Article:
Delay in Obamacare Rules Stirs Political Cauldron

By Ken Berry
Despite what you may have heard, employers still have to comply with the "play or pay" rules included in the Patient Protection and Affordable Care Act (PPACA). But the government is providing a temporary reprieve from one of the most onerous provisions in the monumental health care law often referred to as "Obamacare." The US Department of the Treasury announced that it won't enforce any penalties until 2015  or one year later than the deadline initially imposed by the law.
In response to pressure from harried employers and business advisors, and perhaps due at least in part to political motivations, the Obama administration announced on July 2 that it is pushing back the enforcement date until January 1, 2015. The decision was especially welcome to employers in certain lower-wage industries  such as restaurants and retail outfits  which have been slow to gear up for compliance and were contemplating cuts in their workforce to sidestep the new rules.
Under the PPACA, an employer with fifty or more full-time employees may be penalized $2,000 per employee failing to provide affordable health insurance to eligible workers. For this purpose, a "full-time employee" is defined as someone working on average thirty or more hours per week. The law includes complex calculations for determining the actual penalty.
How will the one-year delay play out politically? In a posting in the Washington Post on July 2, conservative blogger Jennifer Rubin postulated that this move could backfire for the Democrats in 2014. Here are several reasons she relies on to support her point of view:
  • It reduces the credibility of President Obama, who has steadfastly maintained that the health care initiatives were on track to begin in 2014.
  • It gives Republicans more ammunition for pointing out the detriments of the law. 
  • Republicans will be encouraged to continue efforts to overturn the law in its entirety or wait for it to collapse on its own.
  • American citizens may lose faith in the government's ability to create an affordable and reasonable system for meeting Obama's health care mandates.
  • It may result in an avalanche of calls to postpone the entire law, or at least other parts of the law, for another year or even longer.
  • The delay could tarnish Obama's legacy and lead to further questioning of policies as his second term draws to an end.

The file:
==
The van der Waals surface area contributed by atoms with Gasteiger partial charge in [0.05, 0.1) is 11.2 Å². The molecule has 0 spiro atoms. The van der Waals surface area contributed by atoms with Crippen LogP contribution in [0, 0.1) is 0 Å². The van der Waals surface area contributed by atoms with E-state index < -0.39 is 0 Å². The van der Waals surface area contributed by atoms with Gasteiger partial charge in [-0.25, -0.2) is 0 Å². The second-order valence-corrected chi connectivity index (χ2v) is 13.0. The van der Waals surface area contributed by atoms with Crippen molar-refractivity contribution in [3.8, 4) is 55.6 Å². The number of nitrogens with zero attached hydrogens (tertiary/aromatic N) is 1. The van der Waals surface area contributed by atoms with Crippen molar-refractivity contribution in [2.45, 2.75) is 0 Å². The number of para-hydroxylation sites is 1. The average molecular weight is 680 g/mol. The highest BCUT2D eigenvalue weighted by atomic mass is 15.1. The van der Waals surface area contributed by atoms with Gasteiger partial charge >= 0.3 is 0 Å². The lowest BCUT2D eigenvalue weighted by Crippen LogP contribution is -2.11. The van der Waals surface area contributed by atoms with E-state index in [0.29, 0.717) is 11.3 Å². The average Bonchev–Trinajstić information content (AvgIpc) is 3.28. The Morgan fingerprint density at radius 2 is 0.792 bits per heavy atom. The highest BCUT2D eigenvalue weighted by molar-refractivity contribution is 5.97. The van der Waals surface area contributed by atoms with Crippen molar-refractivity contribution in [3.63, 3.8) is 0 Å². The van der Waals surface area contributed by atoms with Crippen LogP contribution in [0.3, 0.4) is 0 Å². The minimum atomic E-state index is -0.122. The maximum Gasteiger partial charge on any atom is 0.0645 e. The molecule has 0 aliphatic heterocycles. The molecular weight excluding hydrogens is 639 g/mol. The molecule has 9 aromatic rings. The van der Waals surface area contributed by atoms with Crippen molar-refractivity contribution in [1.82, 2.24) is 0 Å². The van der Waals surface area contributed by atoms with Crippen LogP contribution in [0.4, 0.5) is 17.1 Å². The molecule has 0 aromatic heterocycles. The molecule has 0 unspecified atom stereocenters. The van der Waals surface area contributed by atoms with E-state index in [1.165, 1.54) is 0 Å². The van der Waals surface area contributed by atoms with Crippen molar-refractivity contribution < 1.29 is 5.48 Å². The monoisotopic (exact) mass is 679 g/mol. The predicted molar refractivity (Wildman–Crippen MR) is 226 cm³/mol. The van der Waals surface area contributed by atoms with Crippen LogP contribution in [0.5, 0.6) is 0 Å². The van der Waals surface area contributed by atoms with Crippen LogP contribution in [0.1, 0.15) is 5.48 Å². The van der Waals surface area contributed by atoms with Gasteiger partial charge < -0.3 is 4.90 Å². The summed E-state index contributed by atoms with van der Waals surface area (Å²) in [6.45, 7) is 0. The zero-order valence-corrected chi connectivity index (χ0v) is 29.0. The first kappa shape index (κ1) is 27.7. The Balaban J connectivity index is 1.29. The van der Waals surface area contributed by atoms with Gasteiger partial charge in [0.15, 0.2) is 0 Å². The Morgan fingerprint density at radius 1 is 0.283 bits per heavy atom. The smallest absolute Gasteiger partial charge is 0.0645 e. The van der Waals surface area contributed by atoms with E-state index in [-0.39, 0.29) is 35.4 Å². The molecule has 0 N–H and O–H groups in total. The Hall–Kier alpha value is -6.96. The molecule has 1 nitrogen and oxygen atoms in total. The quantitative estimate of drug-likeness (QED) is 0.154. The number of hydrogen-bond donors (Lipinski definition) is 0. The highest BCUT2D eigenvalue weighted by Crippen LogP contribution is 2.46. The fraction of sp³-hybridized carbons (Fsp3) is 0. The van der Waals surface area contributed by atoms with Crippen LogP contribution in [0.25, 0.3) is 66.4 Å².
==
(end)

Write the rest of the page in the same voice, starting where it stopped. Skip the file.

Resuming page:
Certainly, some Republication leaders on Capitol Hill were smelling blood in the water. In a prepared statement, Senate Minority Leader Mitch McConnell (R-KY) said, "Obamacare costs too much and it isn't working the way the administration promised. And while the White House seems to slowly be admitting what Americans already know, and what I hear consistently in my travels around Kentucky regarding the regulatory burden on employers, the fact remains that Obamacare needs to be repealed and replaced with common-sense reforms that actually lower costs for Americans."
On the other side of the fence, some political commentators believe the delay will help the Democrats in the midterm elections this November. The reason? They won't have the play or pay deadline lurking right around the corner. In any event, the debate in Washington over health care reform doesn't appear to be ending anytime soon.
Related articles:

You may like these other stories...

IRS audits less than 1 percent of big partnershipsAccording to an April 17 report from the Government Accountability Office (GAO), the IRS audits fewer than 1 percent of large business partnerships, Stephen Ohlemacher of the...
Legislation coming out of Washington just might reduce homeowners' burden for disaster insurance. It's a topic very much on everyone's minds since the mudslide in Oso, Washington. The loss of human life was...
Divorce is hard, and the IRS isn't going to make it any easier. The IRS generally says "no" to tax deductions that might ease the pain of divorce. In certain circumstances, however, you might be able to salvage...

Upcoming CPE Webinars

Apr 22
Is everyone at your organization meeting your client service expectations? Let client service expert, Kristen Rampe, CPA help you establish a reputation of top-tier service in every facet of your firm during this one hour webinar.
Apr 24
In this session Excel expert David Ringstrom, CPA introduces you to a powerful but underutilized macro feature in Excel.
Apr 25
This material focuses on the principles of accounting for non-profit organizations' revenues. It will include discussions of revenue recognition for cash and non-cash contributions as well as other revenues commonly received by non-profit organizations.
Apr 30
During the second session of a four-part series on Individual Leadership, the focus will be on time management- a critical success factor for effective leadership. Each person has 24 hours of time to spend each day; the key is making wise investments and knowing what investments yield the greatest return.